Other causes of anemia in kittens include:

  • Feline immunodeficiency virus (FIV)
  • Intestinal parasites
  • Traumatic blood loss
  • Toxins

Signs of Anemia in Cats

Lethargic cat laying on the ground

Signs of anemia in cats vary depending upon the severity of anemia. Cat parents will often notice pale gums, overall lethargy, and an increase in breathing rate.

Other symptoms of anemia in cats include:

  • Jaundice (yellowing of the gums, eyes, or skin)
  • Decreased appetite
  • Red blood or dark tarry blood in stool
  • Blood in vomit or urine
  • Increased drinking and urination

Diagnosing Anemia in Cats

Cat getting an exam from a veterinarian

Bloodwork is the most basic test to diagnose anemia in cats. Simply identifying anemia through blood tests can be relatively easy, even if determining the cause may be much more involved.

Some anemias are more straightforward to diagnose while others require several rounds of testing or more invasive procedures like bone marrow aspirates, a procedure that tests the liquid part of the soft tissue inside a cat’s bones.

To diagnose the cause of anemia in cats, your veterinarian may also recommend FIV/FeLV testing, urine tests, radiographs (X-rays), or an abdominal ultrasound.

How to Treat Anemia in Cats

Cat at the vet

Treatment of anemia in cats depends on the cause. For some cats with flea-bite anemia, it may be as simple as getting them on reliable, veterinarian-recommended flea prevention.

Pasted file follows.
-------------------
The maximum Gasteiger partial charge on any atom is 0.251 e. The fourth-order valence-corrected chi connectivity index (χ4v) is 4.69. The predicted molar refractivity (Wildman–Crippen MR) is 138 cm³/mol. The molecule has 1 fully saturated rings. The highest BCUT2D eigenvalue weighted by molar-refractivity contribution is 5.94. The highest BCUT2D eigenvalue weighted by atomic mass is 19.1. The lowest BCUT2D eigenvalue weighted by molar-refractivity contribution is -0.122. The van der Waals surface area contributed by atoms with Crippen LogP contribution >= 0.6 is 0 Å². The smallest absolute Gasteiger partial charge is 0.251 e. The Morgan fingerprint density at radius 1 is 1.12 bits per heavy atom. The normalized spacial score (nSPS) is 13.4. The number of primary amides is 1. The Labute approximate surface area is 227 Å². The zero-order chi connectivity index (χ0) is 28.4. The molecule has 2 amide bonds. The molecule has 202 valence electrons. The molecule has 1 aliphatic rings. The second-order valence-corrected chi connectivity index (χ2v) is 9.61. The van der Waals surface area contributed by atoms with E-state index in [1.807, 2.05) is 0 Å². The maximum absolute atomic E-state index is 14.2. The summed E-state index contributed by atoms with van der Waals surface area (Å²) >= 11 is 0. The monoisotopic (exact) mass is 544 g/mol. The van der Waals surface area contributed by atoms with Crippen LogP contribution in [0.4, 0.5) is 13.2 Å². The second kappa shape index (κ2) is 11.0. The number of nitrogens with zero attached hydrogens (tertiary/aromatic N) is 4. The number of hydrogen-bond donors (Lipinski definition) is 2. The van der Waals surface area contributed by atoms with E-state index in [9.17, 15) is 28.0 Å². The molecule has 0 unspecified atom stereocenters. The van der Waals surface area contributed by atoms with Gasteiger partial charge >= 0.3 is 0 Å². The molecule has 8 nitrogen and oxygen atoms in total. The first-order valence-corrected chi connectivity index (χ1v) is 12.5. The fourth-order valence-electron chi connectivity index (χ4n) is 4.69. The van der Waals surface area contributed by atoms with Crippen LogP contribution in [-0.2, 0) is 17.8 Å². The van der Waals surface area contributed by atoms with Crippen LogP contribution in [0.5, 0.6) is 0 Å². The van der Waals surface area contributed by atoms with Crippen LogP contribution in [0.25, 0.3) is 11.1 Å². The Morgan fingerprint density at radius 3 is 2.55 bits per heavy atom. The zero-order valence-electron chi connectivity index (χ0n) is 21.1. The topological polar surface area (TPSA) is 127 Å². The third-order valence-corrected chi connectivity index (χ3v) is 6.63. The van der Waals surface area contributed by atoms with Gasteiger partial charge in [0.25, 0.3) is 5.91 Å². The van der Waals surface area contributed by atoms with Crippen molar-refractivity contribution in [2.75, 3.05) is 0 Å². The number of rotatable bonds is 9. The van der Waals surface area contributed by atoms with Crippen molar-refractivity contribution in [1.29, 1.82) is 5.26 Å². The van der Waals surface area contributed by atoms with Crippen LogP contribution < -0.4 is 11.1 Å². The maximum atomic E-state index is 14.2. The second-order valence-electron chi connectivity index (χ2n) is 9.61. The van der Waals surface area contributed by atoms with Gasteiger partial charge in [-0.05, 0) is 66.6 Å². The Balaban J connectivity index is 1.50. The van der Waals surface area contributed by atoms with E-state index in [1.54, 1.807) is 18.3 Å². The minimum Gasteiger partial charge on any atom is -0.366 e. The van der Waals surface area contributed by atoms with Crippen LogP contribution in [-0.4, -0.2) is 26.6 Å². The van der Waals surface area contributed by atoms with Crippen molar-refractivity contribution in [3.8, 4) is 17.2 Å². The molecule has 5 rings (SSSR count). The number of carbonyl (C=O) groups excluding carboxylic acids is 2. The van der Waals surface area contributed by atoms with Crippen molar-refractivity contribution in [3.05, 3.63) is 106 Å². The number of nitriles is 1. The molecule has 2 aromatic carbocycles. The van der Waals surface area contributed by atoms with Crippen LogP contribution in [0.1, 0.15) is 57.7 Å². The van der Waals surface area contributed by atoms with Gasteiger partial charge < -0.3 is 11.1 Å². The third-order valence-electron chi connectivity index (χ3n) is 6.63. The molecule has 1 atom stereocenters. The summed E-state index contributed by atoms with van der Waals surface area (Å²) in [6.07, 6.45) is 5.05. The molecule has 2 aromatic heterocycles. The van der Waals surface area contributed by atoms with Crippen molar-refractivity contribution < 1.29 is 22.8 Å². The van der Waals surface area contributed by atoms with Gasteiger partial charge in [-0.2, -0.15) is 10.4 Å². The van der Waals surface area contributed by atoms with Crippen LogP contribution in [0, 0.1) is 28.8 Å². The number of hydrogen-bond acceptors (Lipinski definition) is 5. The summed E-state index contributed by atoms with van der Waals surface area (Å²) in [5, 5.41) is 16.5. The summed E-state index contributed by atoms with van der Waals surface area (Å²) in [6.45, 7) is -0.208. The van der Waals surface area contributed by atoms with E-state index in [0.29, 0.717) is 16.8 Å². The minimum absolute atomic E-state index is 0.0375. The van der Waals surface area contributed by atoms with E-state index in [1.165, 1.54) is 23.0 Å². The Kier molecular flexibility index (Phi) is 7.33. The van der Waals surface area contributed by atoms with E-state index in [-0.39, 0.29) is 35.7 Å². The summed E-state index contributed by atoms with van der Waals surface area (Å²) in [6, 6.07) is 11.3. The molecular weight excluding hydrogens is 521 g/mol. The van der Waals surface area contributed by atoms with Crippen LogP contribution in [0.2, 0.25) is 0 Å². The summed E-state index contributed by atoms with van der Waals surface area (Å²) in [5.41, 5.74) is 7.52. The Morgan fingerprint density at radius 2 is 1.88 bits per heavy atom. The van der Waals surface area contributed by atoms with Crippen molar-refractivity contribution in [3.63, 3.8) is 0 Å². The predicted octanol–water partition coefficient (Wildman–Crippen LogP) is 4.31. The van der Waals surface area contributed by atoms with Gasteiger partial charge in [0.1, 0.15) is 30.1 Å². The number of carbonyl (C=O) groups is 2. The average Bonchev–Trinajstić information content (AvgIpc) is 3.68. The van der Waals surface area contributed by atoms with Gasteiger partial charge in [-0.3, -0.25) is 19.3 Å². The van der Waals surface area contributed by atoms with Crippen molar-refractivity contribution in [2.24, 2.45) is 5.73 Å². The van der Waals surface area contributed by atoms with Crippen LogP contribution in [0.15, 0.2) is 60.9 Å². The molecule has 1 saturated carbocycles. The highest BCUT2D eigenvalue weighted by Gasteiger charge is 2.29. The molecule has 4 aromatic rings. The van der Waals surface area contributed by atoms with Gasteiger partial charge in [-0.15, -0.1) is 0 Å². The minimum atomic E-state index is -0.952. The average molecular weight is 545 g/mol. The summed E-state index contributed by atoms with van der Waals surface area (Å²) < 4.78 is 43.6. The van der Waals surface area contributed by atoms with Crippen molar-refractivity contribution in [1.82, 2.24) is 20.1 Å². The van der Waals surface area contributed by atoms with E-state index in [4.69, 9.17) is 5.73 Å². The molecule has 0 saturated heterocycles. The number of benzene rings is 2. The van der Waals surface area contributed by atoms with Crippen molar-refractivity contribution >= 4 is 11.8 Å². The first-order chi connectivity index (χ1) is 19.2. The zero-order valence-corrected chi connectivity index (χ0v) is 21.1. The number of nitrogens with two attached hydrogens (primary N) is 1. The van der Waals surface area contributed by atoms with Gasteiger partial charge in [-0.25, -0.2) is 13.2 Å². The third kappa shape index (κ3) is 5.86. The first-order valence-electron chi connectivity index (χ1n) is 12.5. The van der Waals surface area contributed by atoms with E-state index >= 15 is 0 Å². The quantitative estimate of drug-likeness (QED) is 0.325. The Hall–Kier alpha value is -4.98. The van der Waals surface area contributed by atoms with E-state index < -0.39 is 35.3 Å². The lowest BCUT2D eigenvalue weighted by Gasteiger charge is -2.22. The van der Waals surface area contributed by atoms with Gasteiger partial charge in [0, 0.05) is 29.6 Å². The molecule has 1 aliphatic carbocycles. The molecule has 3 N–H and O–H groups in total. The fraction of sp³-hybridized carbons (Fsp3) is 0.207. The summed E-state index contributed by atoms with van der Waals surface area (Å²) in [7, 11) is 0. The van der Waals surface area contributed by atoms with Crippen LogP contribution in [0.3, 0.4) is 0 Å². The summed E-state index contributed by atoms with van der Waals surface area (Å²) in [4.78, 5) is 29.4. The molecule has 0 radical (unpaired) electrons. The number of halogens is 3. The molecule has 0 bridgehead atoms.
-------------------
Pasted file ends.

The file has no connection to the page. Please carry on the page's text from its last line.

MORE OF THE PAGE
Other times, particularly with kittens with flea-induced anemia, the red blood cell levels may be so low that they need blood transfusions and hospitalized care. The overall outcome for these kittens can still be good.

Sometimes, a cat with mild anemia may only display subtle differences in behavior. This is often the case in cats with slowly developing anemia due to conditions such as early kidney disease. In these cases, your veterinarian may work on treating the underlying disease with a dietary change or gastrointestinal support.

If a cat is showing symptoms and is noticeably unwell due to anemia or other underlying diseases or infections occurring with anemia, treatments may include hospitalization and blood transfusions.

Severe anemias that occur can lead to organ dysfunction, lethargy, susceptibility to other diseases, seizures, and even death. Working with your vet to get your cat appropriate supportive care can be invaluable in determining an appropriate treatment plan, prognosis, and quality of life for a cat with anemia.

How to Prevent Anemia in Cats

Cat receiving flea prevention medication

Not all types of anemias can be prevented in cats, however keeping up with monthly flea prevention as recommended by your veterinarian and keeping cats indoors are two good practices to put in place.

Cats that are on consistent monthly flea prevention are unlikely to develop flea infestations or flea-bite anemia as a result. Indoor cats are less likely to be exposed to trauma such as getting hit by cars and wildlife attacks, which could lead to blood loss and more severe injuries.

Keeping up with annual veterinary visits and blood work can also be helpful in monitoring your pet’s blood levels.

Related Conditions

  • Kidney disease
  • FIV